This reminds me of an incident that occured in my school lab: The lab assistant had set up an electrically heated water bath in a corner of the lab (Which was the only place where an electrical socket was available). Since this was a large lab, meant to accomodate 40+ students, it was a long walk to the bath. You had to place your test tube in the bath after marking it, wait for a few minutes and then pick it up again.
A few guys who were located in a corner of the lab didn't feel like walking the distance and waiting, so they turned on the bunsen burner and used it to heat the organic chemicals (Acetone and Formaldehyde) that they had to identify the functional groups for. While heating, the chemical started to boil so vigorously that a small amount 'cannoned' out of the mouth of the test tube and got stuck onto the ceiling. Needless to say, the students spent their afternoon in the headmaster's office.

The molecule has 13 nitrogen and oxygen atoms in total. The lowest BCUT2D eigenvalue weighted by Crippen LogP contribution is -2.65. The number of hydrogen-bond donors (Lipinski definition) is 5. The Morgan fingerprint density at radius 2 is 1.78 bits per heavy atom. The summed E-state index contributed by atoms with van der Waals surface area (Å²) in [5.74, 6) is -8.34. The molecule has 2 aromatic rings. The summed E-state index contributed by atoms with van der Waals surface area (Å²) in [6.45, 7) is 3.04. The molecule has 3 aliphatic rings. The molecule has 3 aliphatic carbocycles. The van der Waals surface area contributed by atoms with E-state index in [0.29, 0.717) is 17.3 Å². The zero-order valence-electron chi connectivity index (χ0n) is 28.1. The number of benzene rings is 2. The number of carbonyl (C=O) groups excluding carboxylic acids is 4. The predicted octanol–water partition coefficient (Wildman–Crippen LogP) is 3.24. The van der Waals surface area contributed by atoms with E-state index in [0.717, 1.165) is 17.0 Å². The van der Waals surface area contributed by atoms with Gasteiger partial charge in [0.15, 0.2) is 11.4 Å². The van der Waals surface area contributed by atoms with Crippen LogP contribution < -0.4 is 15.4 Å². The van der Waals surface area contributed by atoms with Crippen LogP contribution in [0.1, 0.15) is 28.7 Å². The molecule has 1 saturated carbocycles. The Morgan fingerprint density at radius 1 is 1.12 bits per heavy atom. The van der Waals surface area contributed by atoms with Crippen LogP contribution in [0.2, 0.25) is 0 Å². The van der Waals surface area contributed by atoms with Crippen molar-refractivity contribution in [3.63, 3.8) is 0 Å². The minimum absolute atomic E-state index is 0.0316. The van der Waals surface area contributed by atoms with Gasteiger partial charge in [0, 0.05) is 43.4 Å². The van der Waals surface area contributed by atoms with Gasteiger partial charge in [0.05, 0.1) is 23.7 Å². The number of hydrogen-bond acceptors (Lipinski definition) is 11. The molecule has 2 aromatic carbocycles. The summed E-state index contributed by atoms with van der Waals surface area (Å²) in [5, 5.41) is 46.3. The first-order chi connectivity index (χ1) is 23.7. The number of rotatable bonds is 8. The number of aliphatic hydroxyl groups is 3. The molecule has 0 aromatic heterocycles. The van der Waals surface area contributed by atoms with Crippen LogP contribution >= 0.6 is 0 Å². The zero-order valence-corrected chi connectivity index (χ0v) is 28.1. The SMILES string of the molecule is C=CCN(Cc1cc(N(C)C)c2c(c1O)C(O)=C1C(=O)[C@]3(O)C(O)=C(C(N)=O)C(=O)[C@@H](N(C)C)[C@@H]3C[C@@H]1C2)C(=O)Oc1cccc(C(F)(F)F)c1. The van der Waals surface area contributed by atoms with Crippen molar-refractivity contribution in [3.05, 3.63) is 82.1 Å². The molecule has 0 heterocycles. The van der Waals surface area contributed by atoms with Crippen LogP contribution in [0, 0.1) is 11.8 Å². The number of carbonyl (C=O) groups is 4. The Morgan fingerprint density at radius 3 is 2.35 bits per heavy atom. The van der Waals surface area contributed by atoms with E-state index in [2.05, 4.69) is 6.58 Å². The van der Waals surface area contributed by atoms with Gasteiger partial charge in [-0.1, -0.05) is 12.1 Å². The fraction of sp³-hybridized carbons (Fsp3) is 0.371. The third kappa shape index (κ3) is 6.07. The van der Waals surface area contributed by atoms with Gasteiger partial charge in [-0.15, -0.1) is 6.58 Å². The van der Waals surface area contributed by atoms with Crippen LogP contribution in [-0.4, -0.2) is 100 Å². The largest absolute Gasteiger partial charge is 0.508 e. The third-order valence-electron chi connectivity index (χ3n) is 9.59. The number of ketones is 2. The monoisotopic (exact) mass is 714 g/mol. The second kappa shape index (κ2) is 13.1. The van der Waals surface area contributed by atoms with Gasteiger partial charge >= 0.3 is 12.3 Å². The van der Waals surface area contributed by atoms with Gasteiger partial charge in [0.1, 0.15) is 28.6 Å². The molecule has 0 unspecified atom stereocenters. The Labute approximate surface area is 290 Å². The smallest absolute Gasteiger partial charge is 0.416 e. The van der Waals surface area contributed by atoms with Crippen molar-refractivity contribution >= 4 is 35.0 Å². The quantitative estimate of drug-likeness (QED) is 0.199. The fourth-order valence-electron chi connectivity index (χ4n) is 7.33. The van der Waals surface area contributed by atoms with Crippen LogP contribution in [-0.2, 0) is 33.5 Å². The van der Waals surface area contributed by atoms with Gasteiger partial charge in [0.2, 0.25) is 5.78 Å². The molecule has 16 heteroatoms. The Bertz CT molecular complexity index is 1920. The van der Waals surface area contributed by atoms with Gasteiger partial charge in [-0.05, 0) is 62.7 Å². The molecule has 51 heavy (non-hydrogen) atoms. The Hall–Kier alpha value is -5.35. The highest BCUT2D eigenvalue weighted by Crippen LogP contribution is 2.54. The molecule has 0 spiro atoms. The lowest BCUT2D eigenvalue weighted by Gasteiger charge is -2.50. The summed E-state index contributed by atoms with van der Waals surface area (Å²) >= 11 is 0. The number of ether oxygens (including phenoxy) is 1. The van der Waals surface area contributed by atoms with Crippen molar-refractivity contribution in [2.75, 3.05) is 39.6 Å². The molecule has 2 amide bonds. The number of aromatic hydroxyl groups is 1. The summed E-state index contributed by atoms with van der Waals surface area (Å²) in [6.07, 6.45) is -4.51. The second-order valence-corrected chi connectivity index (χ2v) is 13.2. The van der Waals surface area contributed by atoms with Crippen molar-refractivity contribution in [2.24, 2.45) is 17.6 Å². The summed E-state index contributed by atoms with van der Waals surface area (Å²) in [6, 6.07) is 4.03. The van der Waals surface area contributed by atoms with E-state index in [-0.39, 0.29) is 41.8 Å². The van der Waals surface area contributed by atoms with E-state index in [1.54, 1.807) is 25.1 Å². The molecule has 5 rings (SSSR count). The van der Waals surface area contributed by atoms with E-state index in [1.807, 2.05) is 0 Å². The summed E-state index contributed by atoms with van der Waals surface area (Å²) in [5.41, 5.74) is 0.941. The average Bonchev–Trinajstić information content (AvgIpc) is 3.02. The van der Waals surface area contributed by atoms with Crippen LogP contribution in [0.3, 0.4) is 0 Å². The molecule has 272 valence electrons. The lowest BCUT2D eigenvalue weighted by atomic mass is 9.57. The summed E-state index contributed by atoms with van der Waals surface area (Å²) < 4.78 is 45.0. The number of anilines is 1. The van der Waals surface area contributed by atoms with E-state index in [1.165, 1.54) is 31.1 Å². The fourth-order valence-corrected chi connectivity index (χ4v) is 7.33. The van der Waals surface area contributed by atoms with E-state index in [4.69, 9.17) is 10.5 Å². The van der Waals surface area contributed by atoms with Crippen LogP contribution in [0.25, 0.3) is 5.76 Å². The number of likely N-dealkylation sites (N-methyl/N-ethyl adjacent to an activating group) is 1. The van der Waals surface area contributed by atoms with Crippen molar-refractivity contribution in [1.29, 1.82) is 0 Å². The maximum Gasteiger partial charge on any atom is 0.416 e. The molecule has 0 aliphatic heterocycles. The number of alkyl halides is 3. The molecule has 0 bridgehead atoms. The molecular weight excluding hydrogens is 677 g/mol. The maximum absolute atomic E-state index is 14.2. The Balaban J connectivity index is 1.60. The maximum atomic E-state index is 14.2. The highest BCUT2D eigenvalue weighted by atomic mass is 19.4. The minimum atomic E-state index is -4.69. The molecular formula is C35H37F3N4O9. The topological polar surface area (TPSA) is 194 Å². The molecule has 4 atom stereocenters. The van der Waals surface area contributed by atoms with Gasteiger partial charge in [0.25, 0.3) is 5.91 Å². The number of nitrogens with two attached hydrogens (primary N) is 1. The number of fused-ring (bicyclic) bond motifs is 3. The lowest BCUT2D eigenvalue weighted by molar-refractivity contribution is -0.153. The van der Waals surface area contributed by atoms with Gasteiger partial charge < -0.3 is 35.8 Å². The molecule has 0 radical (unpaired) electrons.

TL;DR: While working with volatile chemicals, always use a water bath. It ensures slow, safe and even heating and as a bonus, the temperature does not rise above 100° C in the worst case. Most electrical water baths are temperature-controlled as well, meaning a thermostat senses the temperature and shuts off the heater coil if the temperature rises above a certain limit.